Latest News November 2007
The continuing saga of Cathy’s glaucoma has dominated most of our time again this month.
Cathy has been increasingly frustrated over the last weeks with the lack of progress on the National Health Service front.
She has increasingly felt that the doctors have been adopting a ‘wait and see’ approach after her recent laser surgery as if they are leaving her purely because she is blind. It is as if they are thinking “Well she can’t see anyway so there is no real urgency with this matter”.
The recall to consider further options was due in January 2008 at the local eye clinic and she is worried that – only at this time – will they then consider putting her on the waiting list for eye surgery (itself having a 3 month waiting list). They would then do the surgery on each eye separately. Thus for both eyes we will inevitably pass the window for leaving which is timed for June. The surgery itself will involve removing the lens’s and widening the channels to relieve the pressure flow within the eye. Personally, being a complete wimp, I would go with the drops rather than having a surgeon fiddling about with my eyes but it is not my choice. Two drops or a scalpel? Let me think – but not for long!
The problem is that, to Cathy, her right eye still feels ‘wrong’ or ‘the same as it was’ before the surgery – not sore, tender or as ‘gritty’ – as she describes it – but not ‘right’ all the same. With the journey rapidly drawing near she wants a solution to the problem which does away with the drops she now has to administer twice a day. She, in effect, wants her eye to feel ‘normal’.
We have talked about the logistics of ensuring the drops are available across the journey (each bottle only has a month of shelf-life) and how it will be possible for a supply to get to us wherever we are in the world. All to no avail on her part. She wants it ended with a permanent solution – if you will excuse the pun! And so we pondered options.
Many years ago I was in a similar situation when I was told it would up to six months to get a referral for a consultant and I thought ‘No way, I could be dead by then!” and I went private. Bingo, I had a referral inside a week. I’m not saying it’s right. I’m not saying it’s fair. But, this is the way the game is played in the UK. Anybody can have instant access if they pay. Free treatment is fine and is as good as anything, generally, you will receive anywhere in the world. You get to see the same people in terms of the consultant. You get the same drugs. The difference is about time along with the cup of coffee and biscuits you get in the private consultation waiting room. Plus 9.30am usually means 9.30am. It doesn’t mean anywhere between 9.30 and 2.30 give-or-take another hour. It doesn’t mean taking a packed lunch and thermos flask plus a couple of books to fill the time while you watch everybody else – so it seems – going in before you.
So it was that we found ourselves walking into the private referral within 3 days. We were without the trolley full of food, drinks and books to fill the waiting hours. Within 10 minutes of our allotted time we were ushered into the immaculate consultation room (with only just enough time to drink our complimentary coffee).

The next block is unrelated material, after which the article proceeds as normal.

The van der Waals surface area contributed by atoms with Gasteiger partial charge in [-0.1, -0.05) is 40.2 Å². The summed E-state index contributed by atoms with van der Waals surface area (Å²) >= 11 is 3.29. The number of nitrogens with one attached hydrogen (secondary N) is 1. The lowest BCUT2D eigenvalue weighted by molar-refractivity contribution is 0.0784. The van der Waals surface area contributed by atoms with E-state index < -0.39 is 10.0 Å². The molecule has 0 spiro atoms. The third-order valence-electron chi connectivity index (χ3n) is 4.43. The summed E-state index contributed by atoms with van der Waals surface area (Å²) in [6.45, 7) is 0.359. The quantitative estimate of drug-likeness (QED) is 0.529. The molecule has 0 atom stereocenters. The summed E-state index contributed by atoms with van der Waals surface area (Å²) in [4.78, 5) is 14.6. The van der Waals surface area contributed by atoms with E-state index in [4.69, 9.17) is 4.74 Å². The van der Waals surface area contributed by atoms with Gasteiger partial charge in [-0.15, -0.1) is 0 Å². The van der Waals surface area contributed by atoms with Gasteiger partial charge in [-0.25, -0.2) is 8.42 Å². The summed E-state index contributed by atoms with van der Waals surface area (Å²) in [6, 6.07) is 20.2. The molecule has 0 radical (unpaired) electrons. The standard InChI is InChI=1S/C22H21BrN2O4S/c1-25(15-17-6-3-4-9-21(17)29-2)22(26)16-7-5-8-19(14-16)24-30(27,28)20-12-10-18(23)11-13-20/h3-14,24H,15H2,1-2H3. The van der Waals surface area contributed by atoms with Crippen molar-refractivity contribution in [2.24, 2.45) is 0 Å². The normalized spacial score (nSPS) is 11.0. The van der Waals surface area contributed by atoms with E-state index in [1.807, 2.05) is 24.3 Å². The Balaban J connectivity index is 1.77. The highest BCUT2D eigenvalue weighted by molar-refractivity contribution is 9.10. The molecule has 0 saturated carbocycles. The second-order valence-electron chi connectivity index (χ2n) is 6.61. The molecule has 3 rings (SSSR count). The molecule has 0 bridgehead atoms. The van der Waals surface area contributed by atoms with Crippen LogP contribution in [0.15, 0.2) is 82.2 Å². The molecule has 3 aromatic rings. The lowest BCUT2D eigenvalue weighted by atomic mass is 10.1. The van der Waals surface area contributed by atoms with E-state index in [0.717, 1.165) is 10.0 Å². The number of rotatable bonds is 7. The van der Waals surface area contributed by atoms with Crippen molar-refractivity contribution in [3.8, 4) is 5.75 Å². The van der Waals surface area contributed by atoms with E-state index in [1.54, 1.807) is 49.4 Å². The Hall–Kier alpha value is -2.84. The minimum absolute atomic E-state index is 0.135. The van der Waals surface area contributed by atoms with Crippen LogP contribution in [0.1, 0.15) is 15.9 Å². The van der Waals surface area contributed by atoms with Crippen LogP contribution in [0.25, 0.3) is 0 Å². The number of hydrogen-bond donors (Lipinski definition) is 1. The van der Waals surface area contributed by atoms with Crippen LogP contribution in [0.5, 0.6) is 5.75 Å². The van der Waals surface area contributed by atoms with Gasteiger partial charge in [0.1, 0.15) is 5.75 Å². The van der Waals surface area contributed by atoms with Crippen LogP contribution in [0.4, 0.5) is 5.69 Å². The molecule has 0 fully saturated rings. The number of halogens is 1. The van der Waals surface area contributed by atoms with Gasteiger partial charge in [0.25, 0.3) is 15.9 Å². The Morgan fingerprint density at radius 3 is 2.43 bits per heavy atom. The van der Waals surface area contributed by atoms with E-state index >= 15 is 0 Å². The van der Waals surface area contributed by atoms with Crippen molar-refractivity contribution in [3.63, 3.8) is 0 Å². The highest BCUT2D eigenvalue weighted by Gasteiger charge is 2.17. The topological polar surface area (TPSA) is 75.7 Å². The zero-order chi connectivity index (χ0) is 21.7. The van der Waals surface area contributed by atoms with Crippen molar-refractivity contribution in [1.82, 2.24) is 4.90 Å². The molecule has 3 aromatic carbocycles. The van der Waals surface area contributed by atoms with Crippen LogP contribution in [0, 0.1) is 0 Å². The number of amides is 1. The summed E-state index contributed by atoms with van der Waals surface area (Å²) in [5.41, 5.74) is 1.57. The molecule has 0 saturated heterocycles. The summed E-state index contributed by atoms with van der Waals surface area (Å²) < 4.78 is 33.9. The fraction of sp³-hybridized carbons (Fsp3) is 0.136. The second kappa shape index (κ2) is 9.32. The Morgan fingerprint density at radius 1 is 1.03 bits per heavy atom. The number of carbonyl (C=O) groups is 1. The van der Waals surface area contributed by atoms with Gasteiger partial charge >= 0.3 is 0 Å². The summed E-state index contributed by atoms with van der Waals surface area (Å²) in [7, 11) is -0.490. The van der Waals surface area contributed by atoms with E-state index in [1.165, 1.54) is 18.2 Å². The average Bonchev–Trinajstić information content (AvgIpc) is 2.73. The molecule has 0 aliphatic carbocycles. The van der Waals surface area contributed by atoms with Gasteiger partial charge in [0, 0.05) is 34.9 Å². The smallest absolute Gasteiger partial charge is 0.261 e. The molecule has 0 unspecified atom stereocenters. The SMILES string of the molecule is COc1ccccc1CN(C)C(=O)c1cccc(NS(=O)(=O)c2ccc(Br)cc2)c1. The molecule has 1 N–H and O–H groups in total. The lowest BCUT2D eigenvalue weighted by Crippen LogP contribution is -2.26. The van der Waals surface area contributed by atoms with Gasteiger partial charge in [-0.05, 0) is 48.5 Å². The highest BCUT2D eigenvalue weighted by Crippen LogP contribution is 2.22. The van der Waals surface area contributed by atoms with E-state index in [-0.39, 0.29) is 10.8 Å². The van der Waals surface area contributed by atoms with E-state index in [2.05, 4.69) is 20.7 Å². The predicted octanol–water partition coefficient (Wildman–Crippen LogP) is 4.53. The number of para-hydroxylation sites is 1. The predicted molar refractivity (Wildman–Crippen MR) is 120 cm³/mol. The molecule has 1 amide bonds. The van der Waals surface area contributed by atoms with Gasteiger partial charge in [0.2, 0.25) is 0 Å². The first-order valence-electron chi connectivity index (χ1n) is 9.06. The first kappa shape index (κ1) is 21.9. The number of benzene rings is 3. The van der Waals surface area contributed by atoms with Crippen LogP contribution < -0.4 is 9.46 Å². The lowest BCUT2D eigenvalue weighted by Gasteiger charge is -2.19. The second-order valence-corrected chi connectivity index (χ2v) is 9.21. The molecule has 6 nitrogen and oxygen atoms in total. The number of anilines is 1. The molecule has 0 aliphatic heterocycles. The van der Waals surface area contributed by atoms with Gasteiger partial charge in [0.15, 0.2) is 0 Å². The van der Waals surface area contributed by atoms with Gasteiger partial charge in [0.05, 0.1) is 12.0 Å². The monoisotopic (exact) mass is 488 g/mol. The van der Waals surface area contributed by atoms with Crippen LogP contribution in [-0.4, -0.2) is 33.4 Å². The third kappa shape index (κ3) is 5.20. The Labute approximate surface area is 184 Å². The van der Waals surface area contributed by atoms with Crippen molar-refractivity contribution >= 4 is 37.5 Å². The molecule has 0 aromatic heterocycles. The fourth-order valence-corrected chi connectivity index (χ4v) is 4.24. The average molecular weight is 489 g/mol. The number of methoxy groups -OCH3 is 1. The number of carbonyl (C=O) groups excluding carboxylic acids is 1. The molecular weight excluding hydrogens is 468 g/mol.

The consultant was lovely and went through everything with Cathy. All the symptoms, causes and explanations were sifted through until an outcome was decided. The outcome was entirely as Cathy had said she wanted months back at the very start; surgery involving lens removal and channel widening.
The conventional surgery involves actually cutting into the sclera, the white part of the eye and the removal of a tiny piece of the eye’s trabecular meshwork. This procedure, called a trabeculectomy, creates a new pathway for the fluid. The advantage of a trabeculectomy is that most patients are able to discontinue all anti-glaucoma medications after surgery. Some patients may develop cataracts after having a trabeculectomy. Obviously with Catherine she will also be having the lens removed at the same time and so her developing cataracts will also be treated. The above picture was taken from The Website of the American Health Assistance Foundation.
I must admit to some nervousness about this whole procedure and we have talked about it often.
I say nervousness but it may be just a display of ignorance about blindness and the meaning of the visual world to a blind person. It may be better to use the word ‘perception’ or the ‘awareness’ which exists in each of our heads concerning the world ‘outside’ and inside ourselves. I worry about any alteration to what Cathy perceives inside her own private visual world.
Cathy has tried to describe the world of blindness she experiences as a form of ‘rolling fog’ in her mind’s eye – it is not ‘blackness’ or the dead of night inside her head as most sighted people would picture it to be. It is to me as best I can picture it – as if she is living in a dense form of fog which shifts and rolls in front of her eyes. Nothing is distinct, nothing is clear as the fog is so dense. It is impenetrable and complete. It is total but shifting.
Many people we know do draw this distinction between what they call ‘Totals’ and ‘partials’. The terms of not Politically Correct but are the terms revolving around the groups of people we know who live with sight difficulties every day.
I do wonder at the removal of the lens and the potential impact on her ‘mind’s eye’ awareness of her visual world. I have no doubt she has one. It is utterly different than mine but it is there and I puzzle over the impact of the lens removal. I wonder of the extent of changes to her visual world with the lens being taken away? Naive perhaps. However, I ponder if the ‘rolling fog’ will change and become something totally different?
Time will tell.
If anybody would like to become involved in the sponsorship of the journey please email for details.
Watch this space for further news.